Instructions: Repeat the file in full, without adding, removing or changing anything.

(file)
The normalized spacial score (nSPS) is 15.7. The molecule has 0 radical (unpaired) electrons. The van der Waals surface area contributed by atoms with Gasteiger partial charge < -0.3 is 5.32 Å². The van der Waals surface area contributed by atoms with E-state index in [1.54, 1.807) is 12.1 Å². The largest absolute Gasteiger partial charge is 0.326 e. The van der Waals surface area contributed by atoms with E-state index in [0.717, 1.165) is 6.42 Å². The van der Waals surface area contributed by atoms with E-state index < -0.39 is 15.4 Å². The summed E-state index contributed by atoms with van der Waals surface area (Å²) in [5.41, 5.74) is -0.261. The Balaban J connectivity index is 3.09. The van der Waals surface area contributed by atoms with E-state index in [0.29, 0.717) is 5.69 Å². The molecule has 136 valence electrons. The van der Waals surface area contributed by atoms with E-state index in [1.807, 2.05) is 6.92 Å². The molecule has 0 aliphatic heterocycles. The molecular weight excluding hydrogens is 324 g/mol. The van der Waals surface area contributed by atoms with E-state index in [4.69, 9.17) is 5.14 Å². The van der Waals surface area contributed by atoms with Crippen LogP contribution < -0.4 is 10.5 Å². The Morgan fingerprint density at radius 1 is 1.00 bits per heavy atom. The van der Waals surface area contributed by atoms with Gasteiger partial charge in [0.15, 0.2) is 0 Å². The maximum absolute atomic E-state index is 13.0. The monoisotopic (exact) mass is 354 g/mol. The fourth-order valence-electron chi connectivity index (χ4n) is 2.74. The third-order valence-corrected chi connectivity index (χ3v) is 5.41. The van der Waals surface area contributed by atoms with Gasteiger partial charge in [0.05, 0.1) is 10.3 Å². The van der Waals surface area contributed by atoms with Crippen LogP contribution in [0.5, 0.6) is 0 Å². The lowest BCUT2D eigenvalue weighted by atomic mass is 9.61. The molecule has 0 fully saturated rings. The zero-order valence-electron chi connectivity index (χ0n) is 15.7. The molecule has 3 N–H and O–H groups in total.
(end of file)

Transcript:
The normalized spacial score (nSPS) is 15.7. The molecule has 0 radical (unpaired) electrons. The van der Waals surface area contributed by atoms with Gasteiger partial charge < -0.3 is 5.32 Å². The van der Waals surface area contributed by atoms with E-state index in [1.54, 1.807) is 12.1 Å². The largest absolute Gasteiger partial charge is 0.326 e. The van der Waals surface area contributed by atoms with E-state index in [0.717, 1.165) is 6.42 Å². The van der Waals surface area contributed by atoms with E-state index < -0.39 is 15.4 Å². The summed E-state index contributed by atoms with van der Waals surface area (Å²) in [5.41, 5.74) is -0.261. The Balaban J connectivity index is 3.09. The van der Waals surface area contributed by atoms with E-state index in [0.29, 0.717) is 5.69 Å². The molecule has 136 valence electrons. The van der Waals surface area contributed by atoms with E-state index in [1.807, 2.05) is 6.92 Å². The molecule has 0 aliphatic heterocycles. The molecular weight excluding hydrogens is 324 g/mol. The van der Waals surface area contributed by atoms with E-state index in [4.69, 9.17) is 5.14 Å². The van der Waals surface area contributed by atoms with Crippen LogP contribution < -0.4 is 10.5 Å². The Morgan fingerprint density at radius 1 is 1.00 bits per heavy atom. The van der Waals surface area contributed by atoms with Gasteiger partial charge in [0.15, 0.2) is 0 Å². The maximum absolute atomic E-state index is 13.0. The monoisotopic (exact) mass is 354 g/mol. The fourth-order valence-electron chi connectivity index (χ4n) is 2.74. The third-order valence-corrected chi connectivity index (χ3v) is 5.41. The van der Waals surface area contributed by atoms with Gasteiger partial charge in [0.05, 0.1) is 10.3 Å². The van der Waals surface area contributed by atoms with Crippen LogP contribution in [0.5, 0.6) is 0 Å². The lowest BCUT2D eigenvalue weighted by atomic mass is 9.61. The molecule has 0 fully saturated rings. The zero-order valence-electron chi connectivity index (χ0n) is 15.7. The molecule has 3 N–H and O–H groups in total.